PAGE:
I don’t know about you, but men who get a kick out of kabastusan and belittling women in this day and age? They are nothing but boys. And I don’t care how many medals the Azkals win for this country, it seems that for them the more difficult task is looking a woman in the eye, treating her as an equal, and apologizing for having offended her. Seriously boys, get some balls and man the fuck up.

13 Responses to The truth about sexual harassment #azkals

  1. March 16, 2012 at 9:11 am
    Bert

    I love big breast, and nice legs, love looking at it, really love looking at it, admiring the beauty of the shape, and the texture of it. It’s my right to admire and love things beautiful according to my taste.

    If it’s called sexual harassment by some who love to display it for my visual enjoyment, so be it.

    • March 16, 2012 at 12:52 pm

      yes, as all men do, love looking at big breasts and nice legs. but i’d like to think that well-bred men know enough to be disimulado about ogling and leering so as not to offend.

      • March 16, 2012 at 8:24 pm
        baycas

        Bawal ang nanghuhubad na tingin.

  2. March 16, 2012 at 10:50 pm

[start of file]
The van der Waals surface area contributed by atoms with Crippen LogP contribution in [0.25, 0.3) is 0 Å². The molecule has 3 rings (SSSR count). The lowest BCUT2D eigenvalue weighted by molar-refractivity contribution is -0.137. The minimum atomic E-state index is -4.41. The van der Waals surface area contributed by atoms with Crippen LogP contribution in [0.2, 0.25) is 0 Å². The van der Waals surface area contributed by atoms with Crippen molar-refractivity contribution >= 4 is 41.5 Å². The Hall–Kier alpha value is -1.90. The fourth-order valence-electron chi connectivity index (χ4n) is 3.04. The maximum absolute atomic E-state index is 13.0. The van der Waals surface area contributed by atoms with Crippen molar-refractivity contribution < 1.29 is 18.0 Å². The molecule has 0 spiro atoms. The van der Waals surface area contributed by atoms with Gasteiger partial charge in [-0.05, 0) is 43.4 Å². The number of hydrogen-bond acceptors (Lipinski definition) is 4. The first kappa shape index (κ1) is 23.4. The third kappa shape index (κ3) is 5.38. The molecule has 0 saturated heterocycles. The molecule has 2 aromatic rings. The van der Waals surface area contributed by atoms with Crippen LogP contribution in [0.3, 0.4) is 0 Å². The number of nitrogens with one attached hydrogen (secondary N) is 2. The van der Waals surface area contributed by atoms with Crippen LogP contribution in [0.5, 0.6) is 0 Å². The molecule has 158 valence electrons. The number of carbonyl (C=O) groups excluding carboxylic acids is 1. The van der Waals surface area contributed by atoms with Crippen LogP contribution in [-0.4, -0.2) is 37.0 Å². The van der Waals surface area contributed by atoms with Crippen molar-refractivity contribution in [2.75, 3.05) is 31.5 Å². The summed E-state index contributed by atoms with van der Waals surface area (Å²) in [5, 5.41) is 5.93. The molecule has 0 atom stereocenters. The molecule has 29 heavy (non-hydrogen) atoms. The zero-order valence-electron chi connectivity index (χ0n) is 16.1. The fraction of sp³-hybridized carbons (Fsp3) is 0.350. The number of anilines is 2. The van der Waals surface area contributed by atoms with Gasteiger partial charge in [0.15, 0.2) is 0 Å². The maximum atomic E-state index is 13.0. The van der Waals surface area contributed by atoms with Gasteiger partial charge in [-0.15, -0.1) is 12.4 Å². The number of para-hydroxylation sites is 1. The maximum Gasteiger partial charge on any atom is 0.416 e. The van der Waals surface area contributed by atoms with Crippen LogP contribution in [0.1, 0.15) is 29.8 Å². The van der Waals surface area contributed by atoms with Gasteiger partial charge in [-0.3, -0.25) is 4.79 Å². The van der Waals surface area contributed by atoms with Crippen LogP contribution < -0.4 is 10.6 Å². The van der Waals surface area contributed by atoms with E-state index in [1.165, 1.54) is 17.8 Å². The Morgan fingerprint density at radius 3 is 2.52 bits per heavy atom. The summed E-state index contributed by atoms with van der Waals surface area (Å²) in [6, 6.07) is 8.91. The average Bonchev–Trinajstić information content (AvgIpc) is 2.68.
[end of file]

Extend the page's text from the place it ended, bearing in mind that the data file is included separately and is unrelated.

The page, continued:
Anton

    This is too much. You judge too much, hate too much, defend too much. You are broadening the constitutional definition of sexual harassment, all while bringing it up? Makes no sense to me. Stop with the crab mentality, be proud of what they do for us and just wait for the final verdict before jumping into conclusions! Don’t take sides!

  3. March 17, 2012 at 8:14 pm
    elena d miraflor

    i’m 100% percent agree sa opinion ninyo ni mr clavio, ms santiago. dahil sa media hype na ginawa ng abs-cbn sa mga hilaw na pilipinong members ng azkal at ginawa silang mala rock star, eh nagsilakihan na ang mga ulo. racist? bias? eh sila ang bias dahil puro hilaw na pinoy (?) ang nire recruit nila samantalang ang daming magagaling ng probinsiyanong kabataan na kulang lang sa exposure. bias? eh mas bias pa nga ang PFF, bakit napaka denfesive sila agad? linisin na muna nila bakuran nila! si ms locsin, nabubulagan ka lang sa ka mestisohan ng boypren mo. ginagamit ka lang ng network mo dahil dagdag sa rating nila me boypren kang member ng azkals. huwag kang umasa, dahil darating ang araw ng maghihiwalay din kayo. pahiwatig nila attention getting lang si ms ramos, eh nung presidente nga tatay niya ni hindi pumapapel yung ale eh di lalo pa ngayon. she’s just doing her job. double thumbs up to you ms santiago and mr clavio!!

    • March 19, 2012 at 1:18 am

      “puro hilaw na pinoy (?) ang nire recruit nila samantalang ang daming magagaling ng probinsiyanong kabataan na kulang lang sa exposure” MISMO! IYAN ang racist!

  4. March 18, 2012 at 1:44 pm

    Another hare-brained article. If the author is an Fil-For (I assume that’s what the “Stuart” means in her name), she probably is too dense to realize that she was among those said by CRAB-io as “not Filipino”. Ano ba ang sinabi ni CRAB-io? “eh hindi naman kayo Filipino, nagpapanggap lang kayong kayumanggi”.